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The Global Markets Weekly – 5/11/18
Rejoice in Benign Inflation Signs?
Eurozone equities have posted a seventh straight weekly advance, up 8% from late-March lows, now only 2-3% below a January high. U.S. shares have followed a choppier path but are back to their highest level since mid-March, up 5%-plus from correction lows, and still off 5% from the January peak. Echoing a post-jobs-report theme, this most recent week brought a set of benign inflation reports for April in both the Eurozone and U.S., with deceleration likely next week in Japan too. In the U.S., measures of median, sticky, and core inflation hint at settling back after greater vigor in prior months. While admittedly a simple read through a mainly macro lens, market participants can have greater confidence that the Fed has little reason to speed up rate hikes (and the ECB justification to remain on the sidelines), taking some pressure off valuations and allowing firmer fundamentals to shine.
Eurozone price pressures continued to move in the wrong direction in April, as headline inflation as measured by the Harmonized Indices of Consumer Prices (HICP) for all-items was up a scant 1.2% on the year to April 2018, down from 1.3% in March, lowest in over a year. Similarly, the core ex food and energy index rose a paltry 0.7% in April, down from 1.0% in March. Weakness isn’t surprising for a number of reasons including currency strength and some seasonal factors including the early Easter, but labor market slack remains high as well outside Germany. Whereas unemployment in Germany has fallen to 3.6%, the lowest level in over 10 years, unemployment has remained lofty in Italy, Spain and Greece. Youth unemployment and underemployment is also extremely elevated, with political implications. This maldistribution helps to explain why inflation in the overall bloc remains subdued.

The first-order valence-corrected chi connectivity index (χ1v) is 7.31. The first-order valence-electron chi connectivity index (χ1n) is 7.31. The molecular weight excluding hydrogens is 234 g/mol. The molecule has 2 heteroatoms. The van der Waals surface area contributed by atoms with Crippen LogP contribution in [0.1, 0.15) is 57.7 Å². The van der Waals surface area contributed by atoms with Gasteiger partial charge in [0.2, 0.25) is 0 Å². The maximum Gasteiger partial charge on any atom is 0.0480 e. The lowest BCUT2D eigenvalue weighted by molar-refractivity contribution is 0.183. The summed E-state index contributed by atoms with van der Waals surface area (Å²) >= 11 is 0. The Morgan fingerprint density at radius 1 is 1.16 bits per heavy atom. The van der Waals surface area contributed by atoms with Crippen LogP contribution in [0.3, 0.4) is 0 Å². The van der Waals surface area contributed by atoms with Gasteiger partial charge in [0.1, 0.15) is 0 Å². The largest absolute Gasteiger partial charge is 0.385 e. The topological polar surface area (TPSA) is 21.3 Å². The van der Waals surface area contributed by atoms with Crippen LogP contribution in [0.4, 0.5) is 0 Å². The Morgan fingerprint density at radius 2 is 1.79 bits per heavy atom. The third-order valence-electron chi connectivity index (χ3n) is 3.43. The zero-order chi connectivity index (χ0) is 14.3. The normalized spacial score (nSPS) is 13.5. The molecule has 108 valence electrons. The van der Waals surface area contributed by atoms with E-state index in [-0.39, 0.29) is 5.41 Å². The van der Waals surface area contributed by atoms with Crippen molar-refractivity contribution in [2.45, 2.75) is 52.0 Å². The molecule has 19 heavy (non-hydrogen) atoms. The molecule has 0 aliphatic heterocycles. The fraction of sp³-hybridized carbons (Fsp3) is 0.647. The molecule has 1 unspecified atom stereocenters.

Looking ahead and absent an all-out trade war, DE expects Eurozone inflation to firm somewhat in the period ahead, and to average 1.5%-1.7% for the year as a whole. Growth remains fairly strong at about 2.4% and output gaps continue to close, but the message appears to be that inflation will continue to trail the ECB target of near 2.0%. We continue to see any ECB rate adjustment pushed out to 2019.
Coming Week’s Key Indicators and Events
|Release||DE / Consensus||Comment|
|U.S.||Apr Retl Sales (Tu)
Apr IP (We)
|0.3% / 0.4% m/m
0.4% / 0.5% m/m
0.4% / 0.5% m/m
|Key for fleshing out Q2 momentum after soft start to the year.
Nominees Clarida and Bowman before Senate Panel (Tu), Bullard (Mo), Williams (Tu), also Kaplan, Mester, Kashkari.
|Euro||Q1 GDP (second est) (Tu)
Mar Ind. Prod (Tu)
|0.4% / 0.4% q/q
0.6% / 0.6% m/m
|No change from advance estimate, country detail available. Final April CPI also due, moderating trend.
Constancio at ECB conference in Frankfurt (Th)
|UK||Employment and Wkly Earnings (Tu)||
2.6% / 2.6% y/y
|Jobless rate remains low, wages finally keeping pace with inflation. BoE hike still in cards for later this year.|
|Japan||Q1 GDP (We)
Apr CPI (Fr)
Ex Fresh Food
Ex Food & Energy
|0.1% / unch q/q
0.7% / 0.7% y/y
0.7% / 0.8% y/y
0.4% / 0.4% y/y
|Exports and investment may hold up the GDP with household spending moderate. All CPI figures decelerating in April, compared to March.|
|China||Apr Retail (Tu)
Apr IP (Tu)
6.4% / 6.4% y/y
|Tariff chatter a problem ahead? For now, Q2 on solid footing.|
|Brazil||Selic Rate||-25 bps / -25 bps||Significant moderation in inflation has taken rates down as well.|
|Mexico||Overnight Rate||Hold / Hold||At peak of tightening cycle.